My data indicate that approximately 80% of the prehistoric projectiles were refurbished. I could go into a long discussion on whether this percentage reflects reality or only the archaeological record, but I will not. I will just say that the vast majority of projectiles were refurbished and this statement applies to all projectile types. However, the frequency of refurbishing did vary between projectile types. I assume this variance existed because the durability of projectile types varied. Some types (e.g. Folsom) were very fragile and impact damage tended to snap them at the haft and render them un-repairable. Other types were thick and robust (e.g. Bajada) and impact damage most often only nicked the tip.

The original projectile in its undamaged, non-refurbished state was symmetrical in morphology and workmanship. Refurbishment of a damaged projectile did not restore the original symmetry, but instead generally created asymmetry. This asymmetry is one of the two characteristics one can use to recognize a refurbished projectile. Listed below are three types of symmetry and the absence of one or more of these (usually there is more than one) is enough to classify a point as refurbished. Click on the colored text for images of the asymmetry that results from refurbishing. Click on the thumbnail size images for larger images.

  • Symmetry about the longitudinal axis. (5 images).
  • Symmetry in cross-section. (5 images).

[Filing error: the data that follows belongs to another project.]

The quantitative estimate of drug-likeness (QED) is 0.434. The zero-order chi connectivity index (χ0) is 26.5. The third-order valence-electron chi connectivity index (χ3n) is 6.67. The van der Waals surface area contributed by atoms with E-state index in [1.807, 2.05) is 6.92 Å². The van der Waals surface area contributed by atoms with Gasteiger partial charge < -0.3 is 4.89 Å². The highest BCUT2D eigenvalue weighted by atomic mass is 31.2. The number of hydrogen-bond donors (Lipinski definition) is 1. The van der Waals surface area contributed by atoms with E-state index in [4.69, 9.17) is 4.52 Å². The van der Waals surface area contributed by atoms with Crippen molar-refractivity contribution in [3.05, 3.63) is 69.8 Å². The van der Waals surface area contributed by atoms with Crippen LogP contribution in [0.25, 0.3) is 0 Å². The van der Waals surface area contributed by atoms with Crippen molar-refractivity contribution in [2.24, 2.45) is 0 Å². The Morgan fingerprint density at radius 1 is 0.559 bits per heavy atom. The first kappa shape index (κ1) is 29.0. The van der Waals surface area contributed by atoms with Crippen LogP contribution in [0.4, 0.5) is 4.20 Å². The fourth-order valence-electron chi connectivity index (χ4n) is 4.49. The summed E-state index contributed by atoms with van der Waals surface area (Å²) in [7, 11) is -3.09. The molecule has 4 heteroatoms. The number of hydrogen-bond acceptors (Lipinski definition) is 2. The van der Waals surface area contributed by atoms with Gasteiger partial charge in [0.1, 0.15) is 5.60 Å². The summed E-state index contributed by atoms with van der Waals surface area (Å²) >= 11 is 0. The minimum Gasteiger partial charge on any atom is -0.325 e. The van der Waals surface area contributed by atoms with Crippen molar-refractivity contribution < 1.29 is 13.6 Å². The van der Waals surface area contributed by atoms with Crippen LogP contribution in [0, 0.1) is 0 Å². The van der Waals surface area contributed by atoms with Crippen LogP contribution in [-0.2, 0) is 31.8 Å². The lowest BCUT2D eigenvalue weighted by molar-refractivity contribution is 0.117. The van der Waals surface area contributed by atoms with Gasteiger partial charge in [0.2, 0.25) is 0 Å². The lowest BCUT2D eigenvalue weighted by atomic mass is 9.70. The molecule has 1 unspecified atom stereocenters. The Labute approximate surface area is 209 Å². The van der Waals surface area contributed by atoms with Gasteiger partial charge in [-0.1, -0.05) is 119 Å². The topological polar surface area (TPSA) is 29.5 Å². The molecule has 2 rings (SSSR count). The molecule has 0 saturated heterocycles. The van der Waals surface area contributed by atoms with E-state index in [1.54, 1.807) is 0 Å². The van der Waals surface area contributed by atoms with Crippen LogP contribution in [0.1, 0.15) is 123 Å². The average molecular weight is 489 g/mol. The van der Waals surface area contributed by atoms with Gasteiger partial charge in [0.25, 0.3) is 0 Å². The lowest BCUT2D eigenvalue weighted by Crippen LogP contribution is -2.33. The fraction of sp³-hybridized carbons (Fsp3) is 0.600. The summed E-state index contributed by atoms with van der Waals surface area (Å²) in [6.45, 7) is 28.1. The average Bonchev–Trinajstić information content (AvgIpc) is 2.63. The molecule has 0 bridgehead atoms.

• Symmetry is workmanship (4 images).
  • The second characteristic that permits one to identify a refurbished projectile is the presence of a knee (discontinuity) in the lateral edges of the blade. An original projectile did not have any knees and their presence is enough for one to classify a projectile as having being refurbished. Proceed to images and discussion of Lateral Edge Knees. (5 images).

  • References Cited

  • Comments on the Document

    The information presented in this refurbishing section of Tony'ís HomePage is founded on two assumptions. The first is that a single group of people made one and only one type of projectile that conformed to a mental template. This is called typology. This assumption is widely accepted by most archaeologists; however, there are a few who have difficulty with it. The second is that projectiles were refurbished in an expedient manner without an attempt to conform to a mental template. This assumption means that refurbishing destroyed type: and, if enough of the projectile was refurbished, then its type has been obliterated. Fortunately, the proximal end (base) contains most of the type diagnostics, while the distal end (tip) was the target of most of the refurbishing. Therefore, if the original proximal end of a projectile is present then type can generally be determined.

    The information presented here has been developed over 30 some years of personal observation and study. Although some of it comes from reading, most of it comes from personal communication with many individuals that I could not begin to cite. The one single individual that I can cite is my father, Ele M. Baker, who taught me the most.

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